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World's Biggest Family Tree Reveals When Americans Stopped Marrying Their Cousins

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A team of scientists creates a huge family tree of 13 million people, spanning 11 generations. The family tree attempts to try and find answers to intriguing questions about the human population.

Family Tree

The branching lines of family trees have information tucked away, which can help people in knowing some answers to questions about the movement of their forefathers around the globe, their physical traits, and even their disease risk.

The family tree also reveals how longevity is inherited, whether men or women journeyed farther from home for matrimonial purposes, and when people stopped marrying their cousins.

Yaniv Erlich, who is a New York Genome Center computer biologist and a data scientist, said the massive family tree is the largest to be scientifically validated and is based on information that is publicly available.

“Through the hard work of many genealogists curious about their family history, we crowdsourced an enormous family tree and boom, came up with something unique,” Erlich stated. “We hope that this dataset can be useful to scientists researching a range of other topics.”

Erlich and his team published their study in the journal Science on March 1.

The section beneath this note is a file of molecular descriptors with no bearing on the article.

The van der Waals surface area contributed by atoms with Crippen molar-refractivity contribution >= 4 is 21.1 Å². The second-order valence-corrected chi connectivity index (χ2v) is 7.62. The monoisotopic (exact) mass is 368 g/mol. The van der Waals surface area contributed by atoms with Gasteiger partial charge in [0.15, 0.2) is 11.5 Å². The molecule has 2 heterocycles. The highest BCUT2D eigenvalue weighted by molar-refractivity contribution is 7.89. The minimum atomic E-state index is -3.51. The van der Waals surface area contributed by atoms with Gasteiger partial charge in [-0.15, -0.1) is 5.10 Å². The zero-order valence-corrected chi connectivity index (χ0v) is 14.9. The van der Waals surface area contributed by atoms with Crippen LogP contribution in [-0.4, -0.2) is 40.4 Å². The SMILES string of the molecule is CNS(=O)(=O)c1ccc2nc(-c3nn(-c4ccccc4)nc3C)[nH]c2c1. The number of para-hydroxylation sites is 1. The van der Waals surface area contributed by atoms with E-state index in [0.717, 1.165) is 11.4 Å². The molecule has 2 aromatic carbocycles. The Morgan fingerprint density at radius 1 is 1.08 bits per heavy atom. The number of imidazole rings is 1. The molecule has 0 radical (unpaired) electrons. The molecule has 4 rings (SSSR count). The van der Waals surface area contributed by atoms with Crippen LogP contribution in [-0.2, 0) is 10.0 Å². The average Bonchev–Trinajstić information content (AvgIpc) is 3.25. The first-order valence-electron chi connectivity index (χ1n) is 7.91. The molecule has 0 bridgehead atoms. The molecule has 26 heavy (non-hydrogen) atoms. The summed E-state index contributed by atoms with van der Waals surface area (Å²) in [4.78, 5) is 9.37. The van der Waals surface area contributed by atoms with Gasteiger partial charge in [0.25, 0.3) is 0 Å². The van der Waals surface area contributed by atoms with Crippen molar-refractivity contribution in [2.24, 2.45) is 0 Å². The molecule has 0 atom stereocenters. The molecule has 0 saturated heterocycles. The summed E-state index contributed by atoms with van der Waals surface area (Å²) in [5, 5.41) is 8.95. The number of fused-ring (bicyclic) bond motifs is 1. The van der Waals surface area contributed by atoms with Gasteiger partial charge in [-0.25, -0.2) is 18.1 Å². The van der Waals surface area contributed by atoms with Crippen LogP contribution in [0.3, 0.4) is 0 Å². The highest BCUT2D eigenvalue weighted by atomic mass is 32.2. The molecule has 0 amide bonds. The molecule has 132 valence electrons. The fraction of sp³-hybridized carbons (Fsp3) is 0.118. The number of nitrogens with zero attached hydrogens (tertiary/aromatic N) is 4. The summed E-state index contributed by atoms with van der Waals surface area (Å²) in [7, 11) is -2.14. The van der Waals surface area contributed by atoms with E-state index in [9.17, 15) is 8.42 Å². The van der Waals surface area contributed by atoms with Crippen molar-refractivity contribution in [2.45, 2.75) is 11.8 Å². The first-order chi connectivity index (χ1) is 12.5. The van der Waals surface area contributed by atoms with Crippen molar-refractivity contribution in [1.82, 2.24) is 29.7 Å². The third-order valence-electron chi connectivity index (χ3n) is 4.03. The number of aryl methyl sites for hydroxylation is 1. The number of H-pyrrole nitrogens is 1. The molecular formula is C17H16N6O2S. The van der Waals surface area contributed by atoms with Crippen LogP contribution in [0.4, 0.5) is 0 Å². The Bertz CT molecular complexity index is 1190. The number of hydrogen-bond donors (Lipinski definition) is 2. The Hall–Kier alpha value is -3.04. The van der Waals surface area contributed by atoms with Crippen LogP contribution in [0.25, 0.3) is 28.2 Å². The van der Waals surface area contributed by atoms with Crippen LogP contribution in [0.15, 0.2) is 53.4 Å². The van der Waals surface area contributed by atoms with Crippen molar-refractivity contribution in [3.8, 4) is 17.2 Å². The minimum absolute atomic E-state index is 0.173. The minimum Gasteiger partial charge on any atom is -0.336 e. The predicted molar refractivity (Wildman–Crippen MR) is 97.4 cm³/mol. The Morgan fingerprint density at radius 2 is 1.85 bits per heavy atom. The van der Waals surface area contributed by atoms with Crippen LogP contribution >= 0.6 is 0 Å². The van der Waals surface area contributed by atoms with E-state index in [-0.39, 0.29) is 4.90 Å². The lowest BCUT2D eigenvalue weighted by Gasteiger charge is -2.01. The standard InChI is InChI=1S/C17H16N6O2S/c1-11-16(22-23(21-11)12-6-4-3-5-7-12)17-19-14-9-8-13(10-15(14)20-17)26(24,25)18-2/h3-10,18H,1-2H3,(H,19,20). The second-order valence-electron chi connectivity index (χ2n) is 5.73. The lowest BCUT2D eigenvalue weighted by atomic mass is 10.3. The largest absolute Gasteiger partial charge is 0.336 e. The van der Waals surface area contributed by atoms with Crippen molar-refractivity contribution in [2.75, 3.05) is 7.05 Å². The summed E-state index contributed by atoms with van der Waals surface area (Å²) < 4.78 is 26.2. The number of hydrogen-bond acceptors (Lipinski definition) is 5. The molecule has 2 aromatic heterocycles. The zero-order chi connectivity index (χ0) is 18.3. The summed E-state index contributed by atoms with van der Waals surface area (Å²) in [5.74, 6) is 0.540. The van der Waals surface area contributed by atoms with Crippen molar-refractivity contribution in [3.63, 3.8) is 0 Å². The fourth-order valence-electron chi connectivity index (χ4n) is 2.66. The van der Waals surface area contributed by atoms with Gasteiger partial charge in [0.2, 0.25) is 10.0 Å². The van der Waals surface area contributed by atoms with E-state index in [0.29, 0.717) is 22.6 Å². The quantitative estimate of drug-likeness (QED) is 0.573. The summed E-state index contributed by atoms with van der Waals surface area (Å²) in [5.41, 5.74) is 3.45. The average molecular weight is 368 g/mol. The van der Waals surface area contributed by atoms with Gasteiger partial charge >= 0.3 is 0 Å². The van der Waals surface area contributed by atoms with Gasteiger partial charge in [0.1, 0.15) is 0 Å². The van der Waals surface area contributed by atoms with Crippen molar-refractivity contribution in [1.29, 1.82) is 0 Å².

When Did Americans Stop Marrying Their Cousins

The experts discovered that before 1750, most U.S. marriages seen in the data set took place between people born about six miles from each other. The distance, however, increased rapidly to around 60 miles after the Industrial Revolution began in 1870.

"It became harder to find the love of your life," Erlich joked.

The researchers reported that during the period from 1650 to 1850, the average genetic relationship between married partners was that of 4th cousins. The genetic relationship widened to the order of 7th cousins after 1850.

The team also found that during 1800 to 1850, the distance partners traveled to marry each other became double, possibly due to the progress in transportation mode such as railways. It made travel faster in the United States and Europe.

The increase in distance traveled to get married to someone went along with an increase in genetic relatedness between partners. In simple terms, during these five decades, people journeyed farther to marry close relations.

"Families dispersed, and people started taking the train to marry their cousin," Erlich said.

The researchers noted that rather than easy access to rapid transit, the changing social norms were the main trigger for people to look for partners who were more distantly related to them than just 4th cousins.

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